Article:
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trugg

n. An old English measure of corn, perhaps equal to 1/12 of a quarter.

Usage examples of "trugg".

He tugged an old-fashioned bell rope by the fireplace, and when Trugg came, he asked for coffee and sandwiches.

He was about to sit down when three dogs nosed their way past Trugg and rushed across the room.

She accepted her old mac from Trugg, waited while the Professor got her bag and Nelson in his box from the car, and walked beside him down the drive and round the curve which hid the house from the lodge.

Lucky, handed over by a friendly Trugg, on his lead and walked into Much Had ham.

She settled Nelson, got her shopping basket, and when Trugg arrived with the devoted Lucky, she lost no time in going in to Much Had ham to buy food for the three of them.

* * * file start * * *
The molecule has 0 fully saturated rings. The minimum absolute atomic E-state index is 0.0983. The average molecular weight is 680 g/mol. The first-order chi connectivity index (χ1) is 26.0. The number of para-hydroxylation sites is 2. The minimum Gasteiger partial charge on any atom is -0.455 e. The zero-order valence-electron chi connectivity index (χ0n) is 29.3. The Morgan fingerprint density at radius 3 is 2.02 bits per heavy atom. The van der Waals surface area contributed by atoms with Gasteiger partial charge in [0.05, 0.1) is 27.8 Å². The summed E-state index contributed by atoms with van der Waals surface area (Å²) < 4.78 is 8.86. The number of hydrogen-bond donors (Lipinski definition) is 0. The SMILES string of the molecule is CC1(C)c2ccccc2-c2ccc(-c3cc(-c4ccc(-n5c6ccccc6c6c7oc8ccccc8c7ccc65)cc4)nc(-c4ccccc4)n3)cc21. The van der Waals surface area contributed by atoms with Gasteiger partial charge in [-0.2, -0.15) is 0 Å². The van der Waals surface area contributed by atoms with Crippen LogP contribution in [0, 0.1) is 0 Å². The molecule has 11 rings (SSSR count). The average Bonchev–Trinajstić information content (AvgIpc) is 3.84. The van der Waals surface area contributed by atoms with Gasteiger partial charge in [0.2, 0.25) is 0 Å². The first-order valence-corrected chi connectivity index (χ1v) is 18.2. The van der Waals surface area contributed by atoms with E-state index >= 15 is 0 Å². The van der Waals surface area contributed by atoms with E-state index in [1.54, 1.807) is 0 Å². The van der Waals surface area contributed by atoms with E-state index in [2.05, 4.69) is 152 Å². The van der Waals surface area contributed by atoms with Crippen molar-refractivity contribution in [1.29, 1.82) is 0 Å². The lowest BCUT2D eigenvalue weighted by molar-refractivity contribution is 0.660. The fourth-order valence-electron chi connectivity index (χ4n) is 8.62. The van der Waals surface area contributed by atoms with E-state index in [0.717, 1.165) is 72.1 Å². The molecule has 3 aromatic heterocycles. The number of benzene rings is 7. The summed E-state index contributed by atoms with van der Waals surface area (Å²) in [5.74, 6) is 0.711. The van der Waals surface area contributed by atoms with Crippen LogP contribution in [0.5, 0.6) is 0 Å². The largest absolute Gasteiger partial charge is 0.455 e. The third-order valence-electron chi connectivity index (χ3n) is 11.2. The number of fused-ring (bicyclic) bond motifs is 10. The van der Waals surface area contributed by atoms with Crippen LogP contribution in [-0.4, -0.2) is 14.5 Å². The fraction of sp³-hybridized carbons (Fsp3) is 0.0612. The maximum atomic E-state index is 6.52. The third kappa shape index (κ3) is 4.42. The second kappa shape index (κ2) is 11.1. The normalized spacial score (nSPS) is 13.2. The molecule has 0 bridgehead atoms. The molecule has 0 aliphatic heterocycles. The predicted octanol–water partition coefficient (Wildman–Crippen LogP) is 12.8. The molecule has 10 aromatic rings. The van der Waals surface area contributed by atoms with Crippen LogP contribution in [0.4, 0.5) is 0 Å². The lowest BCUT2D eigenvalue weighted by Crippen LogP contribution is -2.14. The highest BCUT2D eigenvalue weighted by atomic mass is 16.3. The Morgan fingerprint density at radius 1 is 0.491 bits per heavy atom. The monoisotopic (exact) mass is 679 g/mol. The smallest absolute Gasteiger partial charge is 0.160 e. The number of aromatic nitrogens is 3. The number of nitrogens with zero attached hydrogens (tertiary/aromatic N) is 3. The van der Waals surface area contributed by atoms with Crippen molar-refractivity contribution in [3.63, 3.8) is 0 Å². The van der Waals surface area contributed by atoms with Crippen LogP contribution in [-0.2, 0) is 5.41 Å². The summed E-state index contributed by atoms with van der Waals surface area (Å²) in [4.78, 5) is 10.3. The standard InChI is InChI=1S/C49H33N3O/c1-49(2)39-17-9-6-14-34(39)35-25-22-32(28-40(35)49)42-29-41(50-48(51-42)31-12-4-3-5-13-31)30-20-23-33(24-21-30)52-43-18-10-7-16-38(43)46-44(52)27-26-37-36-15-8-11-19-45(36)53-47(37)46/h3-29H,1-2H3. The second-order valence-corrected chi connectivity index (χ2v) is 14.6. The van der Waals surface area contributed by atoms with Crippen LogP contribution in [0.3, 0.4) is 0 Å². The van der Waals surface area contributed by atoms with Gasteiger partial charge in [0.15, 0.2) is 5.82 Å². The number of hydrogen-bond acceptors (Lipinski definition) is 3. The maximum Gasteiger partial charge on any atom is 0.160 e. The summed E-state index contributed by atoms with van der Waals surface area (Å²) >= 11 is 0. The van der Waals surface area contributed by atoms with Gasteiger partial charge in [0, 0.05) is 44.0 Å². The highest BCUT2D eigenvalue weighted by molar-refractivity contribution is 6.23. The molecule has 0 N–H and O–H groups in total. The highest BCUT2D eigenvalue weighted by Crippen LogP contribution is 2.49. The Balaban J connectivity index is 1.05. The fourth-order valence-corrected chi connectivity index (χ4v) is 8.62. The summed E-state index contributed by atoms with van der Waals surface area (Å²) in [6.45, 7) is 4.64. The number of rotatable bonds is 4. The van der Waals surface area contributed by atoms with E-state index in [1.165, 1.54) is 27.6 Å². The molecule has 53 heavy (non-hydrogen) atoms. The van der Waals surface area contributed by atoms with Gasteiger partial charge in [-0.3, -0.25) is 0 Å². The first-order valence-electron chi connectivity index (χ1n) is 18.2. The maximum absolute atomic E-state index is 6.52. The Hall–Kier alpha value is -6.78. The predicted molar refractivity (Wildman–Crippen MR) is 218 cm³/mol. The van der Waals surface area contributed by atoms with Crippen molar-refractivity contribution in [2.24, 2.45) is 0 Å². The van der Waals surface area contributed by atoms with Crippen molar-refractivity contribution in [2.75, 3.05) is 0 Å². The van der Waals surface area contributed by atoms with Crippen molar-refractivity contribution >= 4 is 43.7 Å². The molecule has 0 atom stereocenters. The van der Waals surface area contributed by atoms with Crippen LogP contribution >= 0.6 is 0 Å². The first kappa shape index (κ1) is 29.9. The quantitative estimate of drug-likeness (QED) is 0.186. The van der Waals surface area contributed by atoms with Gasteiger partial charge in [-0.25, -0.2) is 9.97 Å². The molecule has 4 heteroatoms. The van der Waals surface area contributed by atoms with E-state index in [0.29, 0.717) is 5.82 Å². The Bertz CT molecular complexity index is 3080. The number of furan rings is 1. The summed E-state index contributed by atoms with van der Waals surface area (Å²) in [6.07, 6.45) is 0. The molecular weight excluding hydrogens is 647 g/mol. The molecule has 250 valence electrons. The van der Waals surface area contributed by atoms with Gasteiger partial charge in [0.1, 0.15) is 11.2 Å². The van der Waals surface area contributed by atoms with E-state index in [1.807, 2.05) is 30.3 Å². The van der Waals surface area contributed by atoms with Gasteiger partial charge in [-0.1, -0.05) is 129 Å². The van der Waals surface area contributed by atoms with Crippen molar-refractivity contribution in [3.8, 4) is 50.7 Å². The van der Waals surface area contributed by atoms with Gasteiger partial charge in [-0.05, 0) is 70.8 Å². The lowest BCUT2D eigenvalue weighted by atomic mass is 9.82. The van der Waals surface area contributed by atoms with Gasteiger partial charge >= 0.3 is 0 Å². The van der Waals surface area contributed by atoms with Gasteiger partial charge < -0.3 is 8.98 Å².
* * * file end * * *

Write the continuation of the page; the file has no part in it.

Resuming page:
At the house Trugg was waiting and led the way across the hall and through the door at one side of the wide staircase.

The sort of kitchen where one could feel at home, decided Meg, and smiled at Mrs Trugg, who beamed back at her.

Mrs Trugg came into the hall as they went in, beaming at the sight of them, wanting to know if they would like a meal and if the journey had been a good one.

She got into the car and sat quietly while the Professor bade his dogs goodbye, told Lucky to be good and exchanged a few words with Trugg and then got in beside her and drove off.

It was Trugg who brought him, and he stayed to chat for a few minutes, letting fall the information that there would be weekend guests up at the house.

She kept her finger on the bell until she heard sounds of movement inside and almost fell into the hall, when Trugg, cosily wrapped in a dressing gown, opened the door.

Meg, will you go to the house and get Trugg to phone for an ambulance?

Winnie to see that Miss Collins comes up here for her breakfast do you suppose Mrs Trugg could give us a meal in say, half an hour?

He spoke with a gravity which belied the gleam in his eyes, and went on briskly as Trugg put a covered dish before him.

Instead she jumped to her feet with eagerness which made him lift his brows, said goodbye to the dogs, lingering over Lucky, for she might never see him again, and walked briskly into the hall where Trugg was waiting.